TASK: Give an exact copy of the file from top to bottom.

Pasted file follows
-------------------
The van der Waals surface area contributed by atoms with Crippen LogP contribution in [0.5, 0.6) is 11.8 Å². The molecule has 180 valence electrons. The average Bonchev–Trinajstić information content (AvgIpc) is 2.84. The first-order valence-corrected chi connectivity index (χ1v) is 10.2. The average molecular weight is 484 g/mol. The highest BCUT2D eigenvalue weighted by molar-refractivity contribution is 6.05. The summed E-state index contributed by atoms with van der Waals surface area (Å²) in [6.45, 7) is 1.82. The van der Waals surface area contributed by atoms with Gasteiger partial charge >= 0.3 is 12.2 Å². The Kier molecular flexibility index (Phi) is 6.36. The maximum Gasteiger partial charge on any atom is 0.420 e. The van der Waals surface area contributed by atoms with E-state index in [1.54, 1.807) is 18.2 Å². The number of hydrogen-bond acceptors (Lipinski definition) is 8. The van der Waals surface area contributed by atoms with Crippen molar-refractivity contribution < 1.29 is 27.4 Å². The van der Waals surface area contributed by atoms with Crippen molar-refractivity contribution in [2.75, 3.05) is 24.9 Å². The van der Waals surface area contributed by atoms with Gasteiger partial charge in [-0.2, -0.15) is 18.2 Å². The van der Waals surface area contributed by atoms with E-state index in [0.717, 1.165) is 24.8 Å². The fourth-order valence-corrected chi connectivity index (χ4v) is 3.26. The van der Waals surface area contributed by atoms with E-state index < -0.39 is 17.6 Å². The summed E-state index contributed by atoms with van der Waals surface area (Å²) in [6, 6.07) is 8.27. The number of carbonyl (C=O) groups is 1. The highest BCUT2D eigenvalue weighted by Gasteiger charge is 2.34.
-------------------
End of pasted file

The van der Waals surface area contributed by atoms with Crippen LogP contribution in [0.5, 0.6) is 11.8 Å². The molecule has 180 valence electrons. The average Bonchev–Trinajstić information content (AvgIpc) is 2.84. The first-order valence-corrected chi connectivity index (χ1v) is 10.2. The average molecular weight is 484 g/mol. The highest BCUT2D eigenvalue weighted by molar-refractivity contribution is 6.05. The summed E-state index contributed by atoms with van der Waals surface area (Å²) in [6.45, 7) is 1.82. The van der Waals surface area contributed by atoms with Gasteiger partial charge >= 0.3 is 12.2 Å². The Kier molecular flexibility index (Phi) is 6.36. The maximum Gasteiger partial charge on any atom is 0.420 e. The van der Waals surface area contributed by atoms with E-state index in [1.54, 1.807) is 18.2 Å². The number of hydrogen-bond acceptors (Lipinski definition) is 8. The van der Waals surface area contributed by atoms with Crippen molar-refractivity contribution < 1.29 is 27.4 Å². The van der Waals surface area contributed by atoms with Crippen molar-refractivity contribution in [2.75, 3.05) is 24.9 Å². The van der Waals surface area contributed by atoms with Gasteiger partial charge in [-0.2, -0.15) is 18.2 Å². The van der Waals surface area contributed by atoms with E-state index in [0.717, 1.165) is 24.8 Å². The fourth-order valence-corrected chi connectivity index (χ4v) is 3.26. The van der Waals surface area contributed by atoms with E-state index < -0.39 is 17.6 Å². The summed E-state index contributed by atoms with van der Waals surface area (Å²) in [6, 6.07) is 8.27. The number of carbonyl (C=O) groups is 1. The highest BCUT2D eigenvalue weighted by Gasteiger charge is 2.34.